Although humbucking pickups are designed to reduce the hum that single coils are well known for, you can still reduce buzz even further.
Depending on where you play, what equipment you play through, and the importance of quiet background buzz to you and your performances – it can be well worth adding shielding to an electric guitar with humbuckers.
So, if shielding stills adds value to a guitar with humbuckers, what exactly do humbuckers do, and how does shielding work with them to get less ambient noise?
Can Humbuckers Still Buzz Without Shielding?
Technically speaking, humbuckers are designed to “buck the hum”, and not to “buck the buzz”!
What’s the difference?
Hum and Buzz are two different sounds caused by two different issues.
When you plug your guitar into an amp, and the amp is plugged into a 220V power outlet, you now have a circuit with power cycling at 60Hz.
This 60Hz frequency gets picked up and amplified by the pickups in your electric guitar (or bass), and is heard through the amplifier as hum.
It is this hum that humbuckers are designed to reduce, by having two coils wound opposite to each other, and joined in series (do a Google search for ‘what is a series circuit’).
Buzz is different to 60Hz hum, and you can clearly hear it on an unshielded guitar as a crackling sound when you have static electricity near your guitar (such as on a dry cold day). This type of electricity is known as electrostatic.
So not only can you get hum from static electricity, you can also get it from RF (radio frequency) waves; think about the sound you hear at your amp when your cell phone rings. These RF waves are also known as electromagnetic radiation.
Can Humbuckers Still Buzz?
Now that you know the difference, you can understand that Humbuckers are designed to remove hum, but they are not designed to reduce buzz.
So, yes guitars with humbuckers can still have buzz through your amp.
This is where shielding a guitar with humbuckers is still worthwhile, and will give you less background noise, especially if playing on a live stage.
Should You Shield Humbucker Pickup Covers?
As I mentioned earlier, the wrong shielded covers can kill tone, but there are ways around this problem that allow you to shield the pickup covers and still get great tone.
Shielding your covers can depend on how noisy your guitar is already, and whether you prefer the sound without the shielding.
It’s really up to you to decide what you like best, and you might need to experiment before you come to a final decision.
Does Shielding Humbuckers Affect Their Tone?
The biggest reason against shielding humbuckers is because it will affect the tone in some way, no matter how small.
If your guitar is getting terrible buzzing then it may be worth the change of tone to cut the buzz, but chances are your guitar will sound a little different.
There are different ways you can shield your humbuckers though, and some ways affect tone changes less than others.
How Do You Shield Humbuckers?
There are a few different ways you can shield humbuckers, but if you do it the wrong way you can end up with a muddy dark sounding guitar.
You can have a metal pickup cover connected to ground via a wire, and this will reduce buzz, but with the wrong type of cover it can kill your tone.
You can also use shielding tape or conductive paint inside the pickup cover, or even wrap the pickup completely in shielding with a bus wire running along the magnet poles and back to ground.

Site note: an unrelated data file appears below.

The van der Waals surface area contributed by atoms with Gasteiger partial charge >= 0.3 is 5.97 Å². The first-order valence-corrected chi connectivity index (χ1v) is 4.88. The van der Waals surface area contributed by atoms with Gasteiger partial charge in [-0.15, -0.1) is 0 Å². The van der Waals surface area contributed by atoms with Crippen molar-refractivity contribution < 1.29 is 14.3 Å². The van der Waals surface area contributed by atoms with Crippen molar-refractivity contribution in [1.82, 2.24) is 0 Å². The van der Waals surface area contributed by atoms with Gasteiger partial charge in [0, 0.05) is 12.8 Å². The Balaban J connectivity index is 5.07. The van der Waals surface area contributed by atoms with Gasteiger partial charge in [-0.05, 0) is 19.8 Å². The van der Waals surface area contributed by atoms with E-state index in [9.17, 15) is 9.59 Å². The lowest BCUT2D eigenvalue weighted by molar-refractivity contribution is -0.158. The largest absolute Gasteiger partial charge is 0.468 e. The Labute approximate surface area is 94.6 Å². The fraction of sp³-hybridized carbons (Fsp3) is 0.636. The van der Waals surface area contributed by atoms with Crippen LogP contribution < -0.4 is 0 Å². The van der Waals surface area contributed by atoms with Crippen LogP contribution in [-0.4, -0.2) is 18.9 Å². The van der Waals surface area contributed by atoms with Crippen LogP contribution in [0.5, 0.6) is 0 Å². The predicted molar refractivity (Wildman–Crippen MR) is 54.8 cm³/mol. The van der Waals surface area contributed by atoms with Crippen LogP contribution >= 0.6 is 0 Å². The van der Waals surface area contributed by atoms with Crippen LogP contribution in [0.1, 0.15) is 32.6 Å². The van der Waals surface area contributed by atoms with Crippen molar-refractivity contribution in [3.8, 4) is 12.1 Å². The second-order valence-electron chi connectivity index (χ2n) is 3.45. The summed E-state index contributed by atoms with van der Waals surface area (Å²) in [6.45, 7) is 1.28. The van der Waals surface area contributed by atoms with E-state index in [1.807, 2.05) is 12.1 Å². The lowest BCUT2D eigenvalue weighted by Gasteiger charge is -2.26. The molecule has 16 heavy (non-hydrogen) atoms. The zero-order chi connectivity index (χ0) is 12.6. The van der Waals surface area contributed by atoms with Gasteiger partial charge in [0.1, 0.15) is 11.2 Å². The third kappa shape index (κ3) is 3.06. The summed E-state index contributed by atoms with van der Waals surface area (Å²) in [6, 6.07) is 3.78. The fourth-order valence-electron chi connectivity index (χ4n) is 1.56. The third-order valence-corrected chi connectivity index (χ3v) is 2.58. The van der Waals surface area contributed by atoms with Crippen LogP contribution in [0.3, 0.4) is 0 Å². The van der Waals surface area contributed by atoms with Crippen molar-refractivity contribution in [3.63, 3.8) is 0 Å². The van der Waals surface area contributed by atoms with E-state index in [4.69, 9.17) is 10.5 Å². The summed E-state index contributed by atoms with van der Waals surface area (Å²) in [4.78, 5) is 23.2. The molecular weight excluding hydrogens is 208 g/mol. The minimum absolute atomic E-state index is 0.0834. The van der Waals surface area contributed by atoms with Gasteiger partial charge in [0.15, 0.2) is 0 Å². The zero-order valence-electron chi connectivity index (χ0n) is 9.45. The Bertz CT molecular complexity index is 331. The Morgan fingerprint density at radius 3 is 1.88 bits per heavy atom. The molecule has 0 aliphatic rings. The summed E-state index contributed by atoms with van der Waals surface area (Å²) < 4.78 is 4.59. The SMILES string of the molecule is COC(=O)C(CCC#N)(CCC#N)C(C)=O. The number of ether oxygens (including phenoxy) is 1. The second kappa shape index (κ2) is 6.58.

Which Shielding Metal is Best?
There’s plenty of debate over which metal shields best between copper and aluminum. However it’s well proven that aluminum is far more effective for shielding against RF (which is the only reason to shield a humbucker).
Manufacturers of pickup covers make them in different metal composites and different thicknesses, designed to keep a good sound while shielding effectively.
Some common metals these pickup covers are made from are:
- Gold-plated or chrome-plated nickel-silver.
- Gold-plated or chrome-plated brass.
- Copperless plated.
The H-Slot Pickup Cover
Gretsch designed humbucker pickup covers that give great shielding, but still allow a bright lively tone. They did this by having two slots for the magnet poles, with a slot in the center joining them.
This ‘H’ slot pattern effectively breaks the eddy currents that kill treble with full metal covers.
If you have plastic covers, you can recreate this pattern on the inside of the cover with some HVAC aluminum tape, and connect a wire from there back to your guitar’s ground.
This is a great way to go if you want to keep the original look of your guitar while gaining the benefit of shielding, and maintaining as much original tone as possible.
Should You Shield Humbucker Body Cavities?
Even if you decide not to shield your humbuckers, it is still well worth shielding the guitar cavities where your electronics are housed.
Once again, this all comes down to personal preference, and if you feel your guitar is too noisy then the best way to quieten it is with shielding.
Most of the RF and static buzz you hear can effectively be cut by shielding the electronics cavities, and if you still have a little buzz left, you can certainly try shielding the humbucker pickup cavities also.
Most people prefer conductive paint or copper tape for this job. Copper tape can be a great choice since it is easy to remove again if you decide you don’t want it, and you can also solder easily to it for grounding.
Hum and Buzz – Humbucker!
You should now have a clearer idea about why you would choose to shield humbuckers, and understand some ways to do that.
Humbuckers buck the hum, and shielding bucks the buzz.
If you have too much background noise in your rig, even with humbucker pickups, then shielding can be a great way to reduce the buzz.
Just keep in mind that any change to the electrical environment in your guitar will change the tone to some degree.